Are you paying attention? No really, are you?

As I sit blogging at the family Mac, I have three other pages open for research, my iTunes account is up running as well as my word page for note taking, my laptop is beside me so I can read pdf’s as well as my iPhone in case I receive any “important” texts. Some (mostly my Mum) would say this is an overload of noise and therefore a severe distraction from completing anything to a high standard. Others would say that I am simply demonstrating a modern technologically focused example of multi-tasking. But what if these two views are put together: I am multi-tasking, but I am also being quite distracting moving from one thought process to the next, slowly loosing concentration, and why is that?

The concept of mulit-tasking is that the individual can complete more than one task at the same time. However, the only way that this can be done successfully requires two elements: The first is that at least one of the tasks being untaken must be so well learned that it requires little thought (i.e. walking) and the second is that the two tasks being completed must involved different types of brain processing. It is for this reason an individual can exercise or paint or even drive whilst listening to music. But why is there such a debate about whether studying and music can work together?

There is an overarching thought that music in general has negative impacts on ones ability to concentrate, however, upon more thorough consideration it is important to note that it is the kind of music being consumed as well as the individual. Music with lyrics activates the language section of the brain and can therefore hinder study when the subject requires word construction or concentration on language, yet this same form of music can be incredibly useful with spurring on students who are finalising mathematic equations. In the same way some students found classical music was enough of a distraction from external ‘noise’, but simple enough that they could focus almost entirely on the task at hand. describes multi-tasking in a different way acknowledging a study conducted by the National de la Santé et de la Recherche Médicale (INSERM) the focus was how the brain reacted when two or more tasks were being undertaken. This study found that a prefrontal cortex which spans across the front of the brain in effect splits in half or rather the two sides were able to function separately when completing two seperate tasks. It was also found that when one tasks completion would recieve a reward, that task took priority. This could be something as simple as when you are listening to music and your favourite song somes on, the section you are studying or your train of thought will jump to focus on the song rather than the work. This is the potential danger of listening to music that is of direct interest to the studier.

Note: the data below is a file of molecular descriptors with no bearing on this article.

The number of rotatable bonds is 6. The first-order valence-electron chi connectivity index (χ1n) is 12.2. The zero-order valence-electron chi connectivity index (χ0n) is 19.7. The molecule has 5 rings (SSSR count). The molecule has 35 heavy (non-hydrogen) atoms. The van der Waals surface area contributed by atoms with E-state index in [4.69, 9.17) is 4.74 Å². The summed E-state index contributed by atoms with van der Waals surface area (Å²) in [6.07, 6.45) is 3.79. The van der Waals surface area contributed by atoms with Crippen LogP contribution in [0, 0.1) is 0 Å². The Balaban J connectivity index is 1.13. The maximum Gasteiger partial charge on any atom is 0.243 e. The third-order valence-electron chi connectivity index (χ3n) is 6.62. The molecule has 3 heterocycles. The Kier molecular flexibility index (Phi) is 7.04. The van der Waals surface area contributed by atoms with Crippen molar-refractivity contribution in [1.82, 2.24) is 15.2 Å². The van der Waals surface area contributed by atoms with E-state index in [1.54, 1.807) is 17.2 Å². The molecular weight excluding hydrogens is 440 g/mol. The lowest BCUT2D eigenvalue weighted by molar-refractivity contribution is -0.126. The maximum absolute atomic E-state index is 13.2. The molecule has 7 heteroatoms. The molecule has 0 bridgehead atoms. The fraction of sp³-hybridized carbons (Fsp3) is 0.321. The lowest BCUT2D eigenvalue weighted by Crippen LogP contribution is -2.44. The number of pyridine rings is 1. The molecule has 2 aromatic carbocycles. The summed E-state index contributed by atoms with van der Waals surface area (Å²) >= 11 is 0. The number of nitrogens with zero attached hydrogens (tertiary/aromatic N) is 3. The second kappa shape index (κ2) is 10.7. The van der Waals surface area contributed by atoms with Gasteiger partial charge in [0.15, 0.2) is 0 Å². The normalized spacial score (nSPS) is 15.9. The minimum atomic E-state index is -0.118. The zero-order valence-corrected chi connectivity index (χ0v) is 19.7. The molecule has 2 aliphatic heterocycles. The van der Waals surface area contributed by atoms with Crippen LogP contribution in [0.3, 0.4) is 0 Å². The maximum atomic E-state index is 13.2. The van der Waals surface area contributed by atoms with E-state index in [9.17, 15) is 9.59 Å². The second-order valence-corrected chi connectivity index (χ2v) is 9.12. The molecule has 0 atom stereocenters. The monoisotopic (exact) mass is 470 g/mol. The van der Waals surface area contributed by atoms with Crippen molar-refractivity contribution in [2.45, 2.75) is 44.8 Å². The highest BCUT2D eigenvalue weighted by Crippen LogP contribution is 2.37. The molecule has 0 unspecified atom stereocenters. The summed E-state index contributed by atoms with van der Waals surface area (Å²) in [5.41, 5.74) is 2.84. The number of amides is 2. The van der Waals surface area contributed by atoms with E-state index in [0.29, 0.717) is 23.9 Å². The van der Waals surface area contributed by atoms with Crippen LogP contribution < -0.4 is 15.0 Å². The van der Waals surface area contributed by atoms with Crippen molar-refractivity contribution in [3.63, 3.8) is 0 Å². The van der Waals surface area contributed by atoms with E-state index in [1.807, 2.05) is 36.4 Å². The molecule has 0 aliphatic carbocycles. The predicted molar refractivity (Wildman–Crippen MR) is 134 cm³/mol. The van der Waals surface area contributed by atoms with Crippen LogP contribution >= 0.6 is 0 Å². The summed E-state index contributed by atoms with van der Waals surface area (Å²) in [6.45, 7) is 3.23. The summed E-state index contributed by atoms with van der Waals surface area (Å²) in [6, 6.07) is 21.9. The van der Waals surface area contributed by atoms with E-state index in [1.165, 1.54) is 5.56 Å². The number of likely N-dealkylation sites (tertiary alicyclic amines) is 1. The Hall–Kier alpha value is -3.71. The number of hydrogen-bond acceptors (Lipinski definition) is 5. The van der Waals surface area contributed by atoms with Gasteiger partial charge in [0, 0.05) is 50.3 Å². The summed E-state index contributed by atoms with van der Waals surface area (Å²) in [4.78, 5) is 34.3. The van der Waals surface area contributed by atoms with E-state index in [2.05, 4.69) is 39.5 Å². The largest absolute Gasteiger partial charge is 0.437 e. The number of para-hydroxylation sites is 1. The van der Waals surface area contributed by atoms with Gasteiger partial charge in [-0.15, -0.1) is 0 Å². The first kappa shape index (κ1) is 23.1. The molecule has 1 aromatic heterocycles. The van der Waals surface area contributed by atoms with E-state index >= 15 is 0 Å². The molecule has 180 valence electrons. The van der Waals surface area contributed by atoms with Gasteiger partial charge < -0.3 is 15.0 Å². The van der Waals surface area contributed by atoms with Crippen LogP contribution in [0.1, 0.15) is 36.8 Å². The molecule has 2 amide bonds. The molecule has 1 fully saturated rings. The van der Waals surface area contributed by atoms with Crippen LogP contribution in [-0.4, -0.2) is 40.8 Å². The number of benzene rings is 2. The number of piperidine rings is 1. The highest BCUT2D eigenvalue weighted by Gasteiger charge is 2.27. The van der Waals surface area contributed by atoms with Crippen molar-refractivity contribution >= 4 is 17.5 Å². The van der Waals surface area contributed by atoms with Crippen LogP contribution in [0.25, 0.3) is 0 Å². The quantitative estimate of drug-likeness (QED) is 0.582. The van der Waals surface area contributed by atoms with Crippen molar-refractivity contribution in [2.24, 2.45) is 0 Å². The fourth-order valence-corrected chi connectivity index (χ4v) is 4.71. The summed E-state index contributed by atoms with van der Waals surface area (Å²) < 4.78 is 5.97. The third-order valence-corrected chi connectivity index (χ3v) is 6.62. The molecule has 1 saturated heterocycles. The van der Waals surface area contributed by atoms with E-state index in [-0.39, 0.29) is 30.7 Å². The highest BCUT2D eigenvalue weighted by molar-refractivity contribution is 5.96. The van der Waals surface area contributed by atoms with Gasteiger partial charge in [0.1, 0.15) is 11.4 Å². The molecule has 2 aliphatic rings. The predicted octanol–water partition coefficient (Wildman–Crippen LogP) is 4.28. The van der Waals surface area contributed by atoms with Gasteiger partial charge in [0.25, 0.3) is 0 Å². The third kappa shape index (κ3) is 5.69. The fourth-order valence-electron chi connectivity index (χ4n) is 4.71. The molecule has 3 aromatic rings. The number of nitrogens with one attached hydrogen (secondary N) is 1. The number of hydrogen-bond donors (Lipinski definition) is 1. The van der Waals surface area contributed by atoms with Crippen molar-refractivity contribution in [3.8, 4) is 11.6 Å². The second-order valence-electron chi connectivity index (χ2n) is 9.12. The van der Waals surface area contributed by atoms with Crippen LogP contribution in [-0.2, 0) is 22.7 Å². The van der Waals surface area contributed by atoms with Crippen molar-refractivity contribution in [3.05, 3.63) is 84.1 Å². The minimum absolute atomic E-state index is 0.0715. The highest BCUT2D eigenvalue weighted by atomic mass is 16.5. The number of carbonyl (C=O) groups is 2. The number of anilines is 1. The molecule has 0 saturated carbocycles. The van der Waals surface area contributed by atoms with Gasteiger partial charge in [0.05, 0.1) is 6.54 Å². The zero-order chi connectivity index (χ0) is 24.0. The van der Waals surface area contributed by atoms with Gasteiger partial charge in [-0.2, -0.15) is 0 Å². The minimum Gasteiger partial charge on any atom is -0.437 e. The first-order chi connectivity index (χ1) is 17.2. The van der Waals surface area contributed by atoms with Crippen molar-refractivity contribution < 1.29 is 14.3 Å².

However an incorrect use of music is not the only distractor of ones ability to study. In a report by Annie Murphy Paul 263 American school and college students were observed during their designated study time. The outcome of the research was that only 63% of time was actuallly used to complete work while the other 37% was spent on other social media outlets. Although I agree with these findings and know I myself am I fine example of how not to study the majority of the time, I found the methods in which this study was conducted to be a little unsettling. In this I mean the students were only observed for 15 minutes, not every student had the same level of task to complete (“something important” was the requirement) and with each student there was a strange individual, their observer sitting in, changing the dynamic of a normal study environment. However, I will agree with the statement “It’s multitasking while learning that has the biggest potential downside … when students are doing serious work with their minds, they have to have focus.”

The end result from this research is that studying with music can be a useful tool, however, that music must find the balance between being interesting enough to lift the students mood, but not distracting enough that the students ends up singing and forgets where in the essay they were up to. It is also important that the subject of study is receiving the necessary attention and not being drowned out by other multi-media distractions.

Elizabeth Axford, an online instructor in the University of Phoenix College of Humanities and Sciences, she has determined that there is no definitive answer on whether studying with music is appropriate. “Based on everything I’ve read, it really depends on the individual. Some students can study effectively with music playing, while others are distracted by any outside stimulus.”

So if you are student reading who needs to listen to some jamming toons while studying, feel free to keep your ear-phones in, just maybe avoid the Top 30 Hits. However, the phone sitting beside the key board with Snapchats, messenger alerts and texts, yeah, that is a distraction!



Psychology Today 2014, Technology: Myth of Multitasking, Accessed 27th of September 2014, 2014, The Multitasking Mind, Accessed 26th of September 2014,

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